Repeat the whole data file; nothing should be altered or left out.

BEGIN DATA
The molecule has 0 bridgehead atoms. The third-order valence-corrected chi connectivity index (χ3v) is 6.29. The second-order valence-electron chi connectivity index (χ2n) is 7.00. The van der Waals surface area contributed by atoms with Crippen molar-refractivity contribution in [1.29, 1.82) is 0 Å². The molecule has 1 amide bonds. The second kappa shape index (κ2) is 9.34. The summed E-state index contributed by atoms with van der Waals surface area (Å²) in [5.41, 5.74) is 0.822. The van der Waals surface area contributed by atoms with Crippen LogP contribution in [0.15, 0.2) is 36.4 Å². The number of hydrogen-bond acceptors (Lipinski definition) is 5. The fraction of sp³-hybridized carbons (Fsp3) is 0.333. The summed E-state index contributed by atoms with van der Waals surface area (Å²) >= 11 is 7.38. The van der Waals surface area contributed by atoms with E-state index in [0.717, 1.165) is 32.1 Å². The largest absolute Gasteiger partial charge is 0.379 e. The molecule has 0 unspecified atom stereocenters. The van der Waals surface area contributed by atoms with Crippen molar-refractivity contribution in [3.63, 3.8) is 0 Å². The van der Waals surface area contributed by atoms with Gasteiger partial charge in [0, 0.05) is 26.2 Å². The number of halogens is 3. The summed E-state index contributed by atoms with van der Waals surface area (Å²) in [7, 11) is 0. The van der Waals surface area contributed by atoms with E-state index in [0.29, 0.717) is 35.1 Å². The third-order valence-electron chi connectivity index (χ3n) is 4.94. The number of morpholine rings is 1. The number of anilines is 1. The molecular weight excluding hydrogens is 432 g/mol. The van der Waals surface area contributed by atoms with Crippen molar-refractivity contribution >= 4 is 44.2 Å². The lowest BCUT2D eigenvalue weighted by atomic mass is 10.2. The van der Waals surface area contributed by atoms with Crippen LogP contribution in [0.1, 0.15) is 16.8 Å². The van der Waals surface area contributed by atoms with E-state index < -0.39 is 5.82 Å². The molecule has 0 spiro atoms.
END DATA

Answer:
The molecule has 0 bridgehead atoms. The third-order valence-corrected chi connectivity index (χ3v) is 6.29. The second-order valence-electron chi connectivity index (χ2n) is 7.00. The van der Waals surface area contributed by atoms with Crippen molar-refractivity contribution in [1.29, 1.82) is 0 Å². The molecule has 1 amide bonds. The second kappa shape index (κ2) is 9.34. The summed E-state index contributed by atoms with van der Waals surface area (Å²) in [5.41, 5.74) is 0.822. The van der Waals surface area contributed by atoms with Crippen LogP contribution in [0.15, 0.2) is 36.4 Å². The number of hydrogen-bond acceptors (Lipinski definition) is 5. The fraction of sp³-hybridized carbons (Fsp3) is 0.333. The summed E-state index contributed by atoms with van der Waals surface area (Å²) >= 11 is 7.38. The van der Waals surface area contributed by atoms with E-state index in [0.717, 1.165) is 32.1 Å². The largest absolute Gasteiger partial charge is 0.379 e. The molecule has 0 unspecified atom stereocenters. The van der Waals surface area contributed by atoms with Crippen molar-refractivity contribution in [3.63, 3.8) is 0 Å². The van der Waals surface area contributed by atoms with Gasteiger partial charge in [0, 0.05) is 26.2 Å². The number of halogens is 3. The summed E-state index contributed by atoms with van der Waals surface area (Å²) in [7, 11) is 0. The van der Waals surface area contributed by atoms with E-state index in [0.29, 0.717) is 35.1 Å². The third-order valence-electron chi connectivity index (χ3n) is 4.94. The number of morpholine rings is 1. The number of anilines is 1. The molecular weight excluding hydrogens is 432 g/mol. The van der Waals surface area contributed by atoms with Crippen molar-refractivity contribution >= 4 is 44.2 Å². The lowest BCUT2D eigenvalue weighted by atomic mass is 10.2. The van der Waals surface area contributed by atoms with Crippen LogP contribution in [0.1, 0.15) is 16.8 Å². The van der Waals surface area contributed by atoms with E-state index < -0.39 is 5.82 Å². The molecule has 0 spiro atoms.